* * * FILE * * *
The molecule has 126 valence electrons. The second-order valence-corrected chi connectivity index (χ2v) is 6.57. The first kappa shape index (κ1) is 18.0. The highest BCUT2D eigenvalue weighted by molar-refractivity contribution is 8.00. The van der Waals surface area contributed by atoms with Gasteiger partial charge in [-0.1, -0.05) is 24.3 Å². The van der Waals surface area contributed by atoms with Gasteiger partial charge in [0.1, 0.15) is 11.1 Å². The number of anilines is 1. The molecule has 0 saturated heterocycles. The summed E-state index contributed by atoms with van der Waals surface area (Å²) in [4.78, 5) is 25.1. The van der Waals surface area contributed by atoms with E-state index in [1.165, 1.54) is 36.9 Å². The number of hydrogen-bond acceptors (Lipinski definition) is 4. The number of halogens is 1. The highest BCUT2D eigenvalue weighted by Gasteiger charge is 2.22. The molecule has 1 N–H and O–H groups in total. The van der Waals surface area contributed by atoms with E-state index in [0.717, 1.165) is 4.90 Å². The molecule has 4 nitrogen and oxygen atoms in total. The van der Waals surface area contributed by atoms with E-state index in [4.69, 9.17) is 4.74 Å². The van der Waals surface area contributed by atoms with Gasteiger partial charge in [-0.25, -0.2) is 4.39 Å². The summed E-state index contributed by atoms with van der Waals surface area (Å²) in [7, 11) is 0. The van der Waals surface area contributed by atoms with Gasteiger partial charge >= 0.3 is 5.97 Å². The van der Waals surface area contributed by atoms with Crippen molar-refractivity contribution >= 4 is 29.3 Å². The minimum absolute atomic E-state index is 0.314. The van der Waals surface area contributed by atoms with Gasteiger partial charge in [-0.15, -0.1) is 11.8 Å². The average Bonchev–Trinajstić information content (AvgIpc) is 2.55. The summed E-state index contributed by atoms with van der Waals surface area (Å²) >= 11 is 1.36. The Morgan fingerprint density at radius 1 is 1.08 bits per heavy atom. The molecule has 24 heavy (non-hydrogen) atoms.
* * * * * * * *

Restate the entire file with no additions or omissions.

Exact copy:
The molecule has 126 valence electrons. The second-order valence-corrected chi connectivity index (χ2v) is 6.57. The first kappa shape index (κ1) is 18.0. The highest BCUT2D eigenvalue weighted by molar-refractivity contribution is 8.00. The van der Waals surface area contributed by atoms with Gasteiger partial charge in [-0.1, -0.05) is 24.3 Å². The van der Waals surface area contributed by atoms with Gasteiger partial charge in [0.1, 0.15) is 11.1 Å². The number of anilines is 1. The molecule has 0 saturated heterocycles. The summed E-state index contributed by atoms with van der Waals surface area (Å²) in [4.78, 5) is 25.1. The van der Waals surface area contributed by atoms with E-state index in [1.165, 1.54) is 36.9 Å². The number of hydrogen-bond acceptors (Lipinski definition) is 4. The number of halogens is 1. The highest BCUT2D eigenvalue weighted by Gasteiger charge is 2.22. The molecule has 1 N–H and O–H groups in total. The van der Waals surface area contributed by atoms with E-state index in [0.717, 1.165) is 4.90 Å². The molecule has 4 nitrogen and oxygen atoms in total. The van der Waals surface area contributed by atoms with E-state index in [4.69, 9.17) is 4.74 Å². The van der Waals surface area contributed by atoms with Gasteiger partial charge in [-0.25, -0.2) is 4.39 Å². The summed E-state index contributed by atoms with van der Waals surface area (Å²) in [7, 11) is 0. The van der Waals surface area contributed by atoms with Gasteiger partial charge >= 0.3 is 5.97 Å². The van der Waals surface area contributed by atoms with Crippen molar-refractivity contribution >= 4 is 29.3 Å². The minimum absolute atomic E-state index is 0.314. The van der Waals surface area contributed by atoms with Gasteiger partial charge in [-0.15, -0.1) is 11.8 Å². The average Bonchev–Trinajstić information content (AvgIpc) is 2.55. The summed E-state index contributed by atoms with van der Waals surface area (Å²) >= 11 is 1.36. The Morgan fingerprint density at radius 1 is 1.08 bits per heavy atom. The molecule has 24 heavy (non-hydrogen) atoms.